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Covert infrared telephony - wanted item

ALD-3K was a device for routing an analogue PSTN telehone line over an infrared (IR) optical communication channel, developed around 1986 by INT in East-Berlin (DDR), for the repressive East-German intelligence service Ministerium für Staatssicherheit (MfS), better known as the Stasi. The device allowed the Stasi to covertly use unmonitored telephone lines in West-Germany [1][A].

The system consisted of two stations: a remote one in the target area (A) and a local base station in East-Berlin (B). Station (A) consisted of a telephone transfer unit (German: Über­leitungs­einrichtung) and the modular FINOW-I optical transceiver shown in the image on the right. It was connected to a telephone line of the West-German Public Switched Telephone Network.

Station (B) consisted of a more powerful infrared transceiver, such as the JO-4.02, an inter­face and a telephone set. It could be used by the Stasi for incoming as well as outgoing telephone calls.
FINOW-I receiver (left) and transmitter (right)

The device was developed by Institut für Nachrichtentechnik (INT) in East-Berlin, as part of its research project Anwendung von Lumineszenzdioden (ALD) — the practical application of Light Emitting Diodes (LEDs) [B]. INT was responsible for the development of of the ALD-3K devices and the telephone interfaces, but the actual production was done by the OTS of the Stasi [3].

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During the Cold War, the telephone lines between East-Germany and West-Germany were closely monitored by the intelligence services at both sides of the Iron Curtain. In West-Germany this was done by the Bundesnachrichtendienst (BND), whilst in East-Germany this was the responsibility of the Ministerium für Staatssicherheit (MfS) — the Stasi. As part of their assignment, the Stasi had intelligence gathering agents in West-Germany, in particular in the West-German part of Berlin.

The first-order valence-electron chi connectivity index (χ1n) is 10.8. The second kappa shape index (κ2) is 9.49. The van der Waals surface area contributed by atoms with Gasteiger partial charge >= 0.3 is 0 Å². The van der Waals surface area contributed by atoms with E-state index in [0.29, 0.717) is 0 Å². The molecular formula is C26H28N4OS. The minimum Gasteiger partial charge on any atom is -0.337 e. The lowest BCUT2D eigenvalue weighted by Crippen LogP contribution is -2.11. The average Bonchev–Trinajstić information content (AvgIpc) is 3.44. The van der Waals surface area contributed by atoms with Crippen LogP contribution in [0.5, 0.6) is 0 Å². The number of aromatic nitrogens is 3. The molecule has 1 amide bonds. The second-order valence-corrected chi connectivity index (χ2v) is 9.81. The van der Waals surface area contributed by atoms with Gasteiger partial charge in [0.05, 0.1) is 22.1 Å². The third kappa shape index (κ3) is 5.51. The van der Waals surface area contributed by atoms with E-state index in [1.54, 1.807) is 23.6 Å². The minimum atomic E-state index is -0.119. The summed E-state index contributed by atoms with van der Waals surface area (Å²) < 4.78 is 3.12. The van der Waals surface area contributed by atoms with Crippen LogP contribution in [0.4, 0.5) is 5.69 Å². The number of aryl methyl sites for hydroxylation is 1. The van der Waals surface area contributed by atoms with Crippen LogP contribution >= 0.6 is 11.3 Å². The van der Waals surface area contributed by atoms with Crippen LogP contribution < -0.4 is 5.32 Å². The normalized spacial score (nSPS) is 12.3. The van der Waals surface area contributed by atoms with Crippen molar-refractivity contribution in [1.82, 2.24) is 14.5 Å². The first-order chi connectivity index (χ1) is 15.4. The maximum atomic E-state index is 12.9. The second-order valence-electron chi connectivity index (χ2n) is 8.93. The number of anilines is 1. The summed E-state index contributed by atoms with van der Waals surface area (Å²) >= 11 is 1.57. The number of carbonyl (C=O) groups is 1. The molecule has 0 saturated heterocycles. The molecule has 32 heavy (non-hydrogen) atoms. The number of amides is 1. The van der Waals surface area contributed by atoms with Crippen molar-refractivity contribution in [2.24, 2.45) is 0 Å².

To allow an agent to pass information to Stasi headquarters without crossing the border, a variety of technical solutions were used, including the use of optical transmission equipment, in German known as Lichtsprechgeräte. Although these devices provide virtually undetectable voice circuits, they require a direct line-of-sight (LOS) and have a limited range, typically between 2 and 8 km.

By using the ALD-3K, the Stasi could directly 'tap' into an existing analogue telephone line in West-Berlin, and only had to bridge the short distance across the Berlin Wall. Agents in West-Germany could then call in from virtually anywhere in the world and deliver their messages to the Stasi without being noticed by the West-German authorities. In the same vein, the Stasi could use the unmonitored telephone line to make outgoing calls directly to its agents in the free West.

  1. ALD-3K description (German) 1
    MfS, VVS-o052, B 2/86. 1986. 9 pages.

  2. ALD final report (German) 1
    Dipl.-Ing. E. Kube, Abschlußbericht.
    INT, July 1968 — March 1969.
  1. Document obtained from BStU [2] and kindly supplied by Detlev Vreisleben [1].

  1. Detlev Vreisleben, Personal correspondence
    November 2021.

  2. Bundesbeauftragte für die Stasi-Unterlagen (BStU) 1
    Federal Commissioner for the Stasi-Records.

  3. Dipl.-Ing. Erhard Kube, personal correspondence with Detlev Vreisleben
    Dresden, 15 October 2008.
  1. Full name: Bundesbeauftragte für die Unterlagen des Staatssicherheitsdienstes der ehemaligen Deutschen Demokratischen Republik (DDR) — Federal Commissioner for the Records of the State Security Service of the former German Democratic Republic (GDR) — officially abbreviated to BStU.
  2. Document obtained from BStU [2] and kindly supplied by Detlev Vreisleben [1].

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© Crypto Museum. Created: Saturday 11 December 2021. Last changed: Saturday, 11 December 2021 - 12:20 CET.
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